Our business with Andersen Equipment in Pittsburgh increased to the point where we opened a local branch in Bridgeville, Pennsylvania, in 1978. Another new product idea sparked the charter of a subsidiary company we named Great Lakes Power R&D. One of our keys to success in the driveline business was Dave Bell’s ability to design and build special yokes and adapters, which were not available from the product line manufacturer.
In 1979, after wrestling with several local machine shops we started Great Lakes Machine and Manufacturing to build these special parts in-house. It was this year we truly became a worldwide supplier in marine transmissions as we signed our first long-term requirements contract with Cummins Engine Company.
The period 1979 through 1982 was both dynamic, and onerous. The energy business was bursting at the seams and all deliveries were on allocation. The companies who gambled on speculative inventory were the winners for the first part; however, those who didn’t see the precipitous fall, fell victim to this very same investment.
On a business expansion program, we negotiated to start an engine-only dealership with John Deere in Cincinnati. We called it First Power. It was an idea ahead of its time. In May 1980, we also had a catastrophic explosion and fire on Tyler Boulevard, which destroyed the facility. Propane-powered lift trucks leaked propane into the building with the fumes accumulating at a firewall on the south end of the building. An electrical spark from a compressor from one of the vending machines set if off and the rest is history. The financial loss and turmoil that resulted set our business plans back at least two years; however, our team remained strong and we learned a great deal from the experience. Anyone who was in our employ during the summer of 1980 will never forget those hot days in the rented warehouse on Tyler Boulevard and the cooperation from the employees who worked elbow-to-elbow, desk-to-desk in very close quarters. The branches grew up during this time, as they had to accept more and more responsibility to serve our customer base.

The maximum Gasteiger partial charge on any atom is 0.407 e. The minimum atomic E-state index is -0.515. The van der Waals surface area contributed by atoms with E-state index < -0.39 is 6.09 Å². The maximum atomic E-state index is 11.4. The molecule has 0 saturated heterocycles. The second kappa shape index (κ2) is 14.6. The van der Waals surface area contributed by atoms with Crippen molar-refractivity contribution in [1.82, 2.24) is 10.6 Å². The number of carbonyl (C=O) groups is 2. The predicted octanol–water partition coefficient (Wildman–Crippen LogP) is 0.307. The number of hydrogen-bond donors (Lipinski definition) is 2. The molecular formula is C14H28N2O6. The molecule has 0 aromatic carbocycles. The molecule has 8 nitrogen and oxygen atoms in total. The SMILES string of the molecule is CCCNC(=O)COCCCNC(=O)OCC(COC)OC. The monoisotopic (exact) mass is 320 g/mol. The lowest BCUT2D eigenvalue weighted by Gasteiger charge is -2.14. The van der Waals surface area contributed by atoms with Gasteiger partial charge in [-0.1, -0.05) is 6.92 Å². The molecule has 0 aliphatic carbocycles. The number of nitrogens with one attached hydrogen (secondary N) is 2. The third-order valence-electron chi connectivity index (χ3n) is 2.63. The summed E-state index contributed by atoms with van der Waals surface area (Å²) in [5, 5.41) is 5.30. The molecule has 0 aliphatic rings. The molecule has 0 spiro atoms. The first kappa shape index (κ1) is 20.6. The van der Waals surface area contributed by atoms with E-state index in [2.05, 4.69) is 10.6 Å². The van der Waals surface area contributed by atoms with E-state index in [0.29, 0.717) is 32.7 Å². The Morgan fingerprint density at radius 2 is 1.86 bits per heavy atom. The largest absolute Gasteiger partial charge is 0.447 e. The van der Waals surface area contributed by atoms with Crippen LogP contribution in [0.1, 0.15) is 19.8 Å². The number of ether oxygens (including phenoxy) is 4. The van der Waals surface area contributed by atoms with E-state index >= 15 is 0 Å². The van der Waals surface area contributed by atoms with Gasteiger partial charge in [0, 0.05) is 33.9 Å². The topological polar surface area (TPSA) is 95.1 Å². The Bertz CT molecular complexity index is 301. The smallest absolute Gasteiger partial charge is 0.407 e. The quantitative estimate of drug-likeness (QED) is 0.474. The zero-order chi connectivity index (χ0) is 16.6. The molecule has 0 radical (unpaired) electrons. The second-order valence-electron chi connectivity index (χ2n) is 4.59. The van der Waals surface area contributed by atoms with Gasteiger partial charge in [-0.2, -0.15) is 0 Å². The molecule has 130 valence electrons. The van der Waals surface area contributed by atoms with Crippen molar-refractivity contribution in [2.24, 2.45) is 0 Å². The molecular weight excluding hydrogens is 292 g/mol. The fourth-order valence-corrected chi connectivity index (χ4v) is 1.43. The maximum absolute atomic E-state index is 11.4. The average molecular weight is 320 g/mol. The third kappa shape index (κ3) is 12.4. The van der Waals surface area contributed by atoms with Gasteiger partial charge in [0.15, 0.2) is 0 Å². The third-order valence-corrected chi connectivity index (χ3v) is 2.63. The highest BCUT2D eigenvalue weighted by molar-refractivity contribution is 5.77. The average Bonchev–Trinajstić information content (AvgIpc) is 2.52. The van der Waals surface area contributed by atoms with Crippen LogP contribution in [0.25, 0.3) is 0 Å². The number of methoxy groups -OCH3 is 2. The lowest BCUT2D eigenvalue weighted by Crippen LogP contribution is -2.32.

We had a grand opening at the new facility on Tyler Boulevard (which we opened on April 15, 1981) and in the fall of 1981 celebrated the opening with a party that included a hot air balloon, Cleveland Cavaliers’ cheerleaders, magicians, artists, and a memorable dinner at an executive reception at Quail Hollow.
With the tremendous decline in the energy markets, we were looking for new opportunities to redirect our significant investment and personnel resources and we purchased the Paragon Gear Division from Twin Disc in February of 1982. We also added a 30,000 sq. ft. addition to the Tyler Boulevard facility, which we opened that fall. The next year we purchased West Virginia Engine & Transmission in Charleston, West Virginia and we opened a new facility in the suburb of Nitro.
There were now five branches and they represented slightly more than half the company business, which at that time, was approximately $16,000,000 in sales.